Resident Call and reality

Calling it like he sees it: Panda Bear, MD: Blackwhite, an explication of residency call hours.

My last call shift was roughly 6 years ago, and I wouldn’t do it again. I do remember thinking that my patient care wasn’t impaired but my sense of humor was. It was the first thing I lost as fatigue set in.

I may have said this before, but the happiest day of my life, bar none, was when I handed my pager to the department secretary and vowed never to have another.

And, I think residency call could still be fixed. With a lot more residents.


  1. I read his post but couldn’t leave a comment for some reason. Although it’s a different situation, my current blog posting discusses at length the illegal practices of road nurse companies who routinely require savage amounts of un-paid overtime, and I describe the physical/emotional consequences of what happened to three of us who endured it at one such unscrupulous company. But the Almighty Dollar is usually the driving force behind such tactics….

  2. The best argument i can make is to draw an anaolgy between medicine and aviation. Commercial and military pilots, responsible for many lives, have strict rules and regs regarding sleep, alcohol use, etc… Turns out they’re much better pilots with adequate rest.

    There are two reasons that residency is still severe punishment and only the second makes sense.
    1. “We’ve always done it this way and it seems to work.”
    2. Residents and interns are indentured servants and the system would collapse without their cheap labor.

    Advice to aspiring docs, you better want it more than anything. It will be that hard.

  3. The pilot analogy is a good one. Speaking as a patient, I’d rather the resident treating me or one of my kids be rested. My son works on a fishing boat, where the workday is 8 a.m. to 12:30 a.m., with half an hour at 4 p.m. for lunch, seven days a week. But those guys are killing, gutting and freezing fish, not making life or death decisions on our loved ones. Seems like there’d be a different standard.

    But do you docs really want this changed? Especially if that meant opening more slots, and there being more physicians?

  4. The frequently cited analogy between medicine and aviation gets real old, real quick. Civilian aviation does have an excellent safety record, and strict work hour rules, but I have never seen a study that correlates aviation outcomes with number of hours worked. Everyone assumes that well rested pilots and aircraft crews function better when well rested, etc, and studies do show better performance in simulators, but I have found that as tired as I feel leading up to a big middle of the night operation, and however sleepy I feel when doing the paperwork afterward, during the procedure I feel alert and energized.

    Aviation is safe in large part because its practitioners are intelligent, well trained, use up to date technology, and there is an ingrained culture of safety first. Ditto for medicine, for the most part. The difference is that we cannot decline to fly if we are uneasy about the condition of our patients, or take our “aircraft” out of service if a vital component is out of spec. We take our patients as they come, and do our best with them, with their weak hearts, wheezing lungs, inadequate kidneys, and obesity.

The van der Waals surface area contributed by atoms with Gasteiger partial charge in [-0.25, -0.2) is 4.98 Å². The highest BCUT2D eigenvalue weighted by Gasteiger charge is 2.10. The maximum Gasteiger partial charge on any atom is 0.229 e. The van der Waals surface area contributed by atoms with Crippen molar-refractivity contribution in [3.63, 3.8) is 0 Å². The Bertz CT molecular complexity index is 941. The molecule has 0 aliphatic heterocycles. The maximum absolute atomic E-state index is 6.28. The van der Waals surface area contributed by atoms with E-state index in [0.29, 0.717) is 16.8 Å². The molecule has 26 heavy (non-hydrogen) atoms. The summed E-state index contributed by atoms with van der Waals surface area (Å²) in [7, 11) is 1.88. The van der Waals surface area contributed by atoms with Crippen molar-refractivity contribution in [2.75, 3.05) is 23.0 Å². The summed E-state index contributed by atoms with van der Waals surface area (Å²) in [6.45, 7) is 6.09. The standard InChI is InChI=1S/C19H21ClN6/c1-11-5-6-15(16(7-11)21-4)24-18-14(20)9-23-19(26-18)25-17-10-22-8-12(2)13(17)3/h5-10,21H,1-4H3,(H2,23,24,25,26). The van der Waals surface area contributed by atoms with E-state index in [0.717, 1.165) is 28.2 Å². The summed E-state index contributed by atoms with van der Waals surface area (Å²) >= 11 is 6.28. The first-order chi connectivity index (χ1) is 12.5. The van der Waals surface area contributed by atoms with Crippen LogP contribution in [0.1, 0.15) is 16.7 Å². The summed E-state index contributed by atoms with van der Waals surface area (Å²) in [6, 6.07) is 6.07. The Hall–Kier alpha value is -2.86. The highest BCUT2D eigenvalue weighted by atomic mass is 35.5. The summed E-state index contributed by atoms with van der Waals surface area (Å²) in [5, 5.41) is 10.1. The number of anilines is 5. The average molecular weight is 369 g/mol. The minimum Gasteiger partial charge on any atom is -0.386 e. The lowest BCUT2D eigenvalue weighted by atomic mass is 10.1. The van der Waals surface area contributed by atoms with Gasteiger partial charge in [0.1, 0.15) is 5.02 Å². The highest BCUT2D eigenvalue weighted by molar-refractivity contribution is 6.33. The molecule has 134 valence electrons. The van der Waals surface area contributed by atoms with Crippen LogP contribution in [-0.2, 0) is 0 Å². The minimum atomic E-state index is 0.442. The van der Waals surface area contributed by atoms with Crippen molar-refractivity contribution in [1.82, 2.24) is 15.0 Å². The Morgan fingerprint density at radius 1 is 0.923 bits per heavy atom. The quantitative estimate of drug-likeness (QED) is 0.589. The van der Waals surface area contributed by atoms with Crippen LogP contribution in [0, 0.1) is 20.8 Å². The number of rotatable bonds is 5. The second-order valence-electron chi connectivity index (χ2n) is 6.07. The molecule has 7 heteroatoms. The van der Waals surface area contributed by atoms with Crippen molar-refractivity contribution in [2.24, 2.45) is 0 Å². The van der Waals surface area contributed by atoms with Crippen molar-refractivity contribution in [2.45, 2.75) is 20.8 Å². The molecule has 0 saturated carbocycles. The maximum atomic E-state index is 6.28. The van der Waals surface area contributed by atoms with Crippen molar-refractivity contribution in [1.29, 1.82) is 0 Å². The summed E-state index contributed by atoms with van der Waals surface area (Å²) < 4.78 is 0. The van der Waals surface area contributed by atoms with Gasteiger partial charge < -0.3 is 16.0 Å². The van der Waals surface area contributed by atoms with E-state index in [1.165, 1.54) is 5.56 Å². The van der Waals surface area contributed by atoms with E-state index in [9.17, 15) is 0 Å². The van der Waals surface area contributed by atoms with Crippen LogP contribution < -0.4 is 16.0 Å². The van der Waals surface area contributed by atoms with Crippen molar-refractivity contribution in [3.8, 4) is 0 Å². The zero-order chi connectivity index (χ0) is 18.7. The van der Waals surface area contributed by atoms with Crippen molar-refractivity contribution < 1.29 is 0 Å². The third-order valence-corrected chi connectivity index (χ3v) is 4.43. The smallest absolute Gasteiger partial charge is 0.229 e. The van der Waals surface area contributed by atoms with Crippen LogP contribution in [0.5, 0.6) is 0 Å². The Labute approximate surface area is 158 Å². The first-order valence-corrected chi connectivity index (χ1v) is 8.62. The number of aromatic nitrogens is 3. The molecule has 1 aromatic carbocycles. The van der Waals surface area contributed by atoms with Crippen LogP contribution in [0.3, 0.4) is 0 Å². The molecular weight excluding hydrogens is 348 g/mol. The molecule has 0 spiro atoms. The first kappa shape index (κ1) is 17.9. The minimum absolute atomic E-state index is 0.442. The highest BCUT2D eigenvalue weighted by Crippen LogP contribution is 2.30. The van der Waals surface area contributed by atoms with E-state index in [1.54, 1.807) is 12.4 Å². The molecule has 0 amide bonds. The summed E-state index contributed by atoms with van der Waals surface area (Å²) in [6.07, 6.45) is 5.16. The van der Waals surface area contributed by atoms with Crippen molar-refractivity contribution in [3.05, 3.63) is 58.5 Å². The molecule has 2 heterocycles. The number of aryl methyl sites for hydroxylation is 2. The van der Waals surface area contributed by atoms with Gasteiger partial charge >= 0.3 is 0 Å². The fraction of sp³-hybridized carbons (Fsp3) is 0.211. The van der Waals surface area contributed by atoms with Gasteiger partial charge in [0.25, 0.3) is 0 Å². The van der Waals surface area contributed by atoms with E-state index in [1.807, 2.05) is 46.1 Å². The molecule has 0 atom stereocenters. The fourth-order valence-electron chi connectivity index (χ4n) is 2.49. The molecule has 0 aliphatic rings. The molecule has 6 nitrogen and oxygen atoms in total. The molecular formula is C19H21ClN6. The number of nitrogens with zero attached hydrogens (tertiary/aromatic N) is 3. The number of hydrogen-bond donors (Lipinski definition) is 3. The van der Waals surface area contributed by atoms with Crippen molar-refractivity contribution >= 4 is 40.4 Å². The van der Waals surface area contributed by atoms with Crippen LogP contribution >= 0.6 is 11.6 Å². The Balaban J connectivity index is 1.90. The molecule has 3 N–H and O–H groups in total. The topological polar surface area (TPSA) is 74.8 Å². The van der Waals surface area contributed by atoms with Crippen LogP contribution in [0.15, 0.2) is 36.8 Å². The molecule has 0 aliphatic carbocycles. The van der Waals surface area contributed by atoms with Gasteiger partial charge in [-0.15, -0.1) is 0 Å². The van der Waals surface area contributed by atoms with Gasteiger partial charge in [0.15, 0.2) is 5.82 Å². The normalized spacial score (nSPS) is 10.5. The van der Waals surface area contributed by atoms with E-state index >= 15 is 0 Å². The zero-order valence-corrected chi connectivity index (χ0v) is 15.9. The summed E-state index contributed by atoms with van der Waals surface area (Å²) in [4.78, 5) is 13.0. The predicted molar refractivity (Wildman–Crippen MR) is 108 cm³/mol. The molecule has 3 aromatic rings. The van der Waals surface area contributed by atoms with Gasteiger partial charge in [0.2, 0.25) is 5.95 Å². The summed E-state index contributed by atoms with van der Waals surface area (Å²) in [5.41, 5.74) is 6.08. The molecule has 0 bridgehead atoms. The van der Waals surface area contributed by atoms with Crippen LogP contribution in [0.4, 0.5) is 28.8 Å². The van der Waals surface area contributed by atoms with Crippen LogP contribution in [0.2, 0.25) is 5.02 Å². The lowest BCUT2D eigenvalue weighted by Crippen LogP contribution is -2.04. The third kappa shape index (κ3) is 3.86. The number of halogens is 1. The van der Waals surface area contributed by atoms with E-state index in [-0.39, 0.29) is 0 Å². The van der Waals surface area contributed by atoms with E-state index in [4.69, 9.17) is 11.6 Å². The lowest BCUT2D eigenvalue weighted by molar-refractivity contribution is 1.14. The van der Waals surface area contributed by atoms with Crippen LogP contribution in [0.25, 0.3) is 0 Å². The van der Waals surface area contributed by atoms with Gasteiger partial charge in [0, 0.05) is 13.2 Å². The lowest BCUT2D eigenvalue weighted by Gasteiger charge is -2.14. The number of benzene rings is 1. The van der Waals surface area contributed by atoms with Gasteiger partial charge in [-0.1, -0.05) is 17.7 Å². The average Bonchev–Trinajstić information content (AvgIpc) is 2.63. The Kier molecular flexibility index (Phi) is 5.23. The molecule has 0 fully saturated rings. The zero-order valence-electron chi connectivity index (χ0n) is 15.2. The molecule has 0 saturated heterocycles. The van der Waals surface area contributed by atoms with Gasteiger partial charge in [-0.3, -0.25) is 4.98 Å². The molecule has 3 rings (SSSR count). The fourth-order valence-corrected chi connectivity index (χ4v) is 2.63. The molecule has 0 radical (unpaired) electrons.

I have been a surgeon for 2 decades, and made lots of decisions, some of which have been bad decisions. Some when well rested and some when not. Again, no correlation that I am aware of between how much I slept the night before, and how well my patients do the next day. What I do know is that I learned the most useful stuff after hours during my residency, when I was prowling the dark halls of my hospital with a senior resident, and later as that senior resident, checking on a patient who had a problem or responding to a call from the ER. A lot of that will be lost with the new way of training.

    Maybe surgery is different. Or surgeons are different. Maybe I am different. I can’t say that my surgery training, back in the last millennium, was loads of fun, but I do remember it as a very fulfilling time in my life, one that I knew even then was important. I was right about that.

  5. Joseph J. Neuschatz M.D. says:


    Life in operating rooms is very similar to life in airline cockpits: hours and hours of routine boredom, interrupted by moments of sheer terror. The induction of anesthesia is the take-off and its maintenance the flight. The emergence from anesthesia is the equivalent of a safe landing. The airport terminal ? Where else but the Recovery Room ?

    The anesthesiologist is the pilot who will fly you as safely as possible through somber surgical clouds.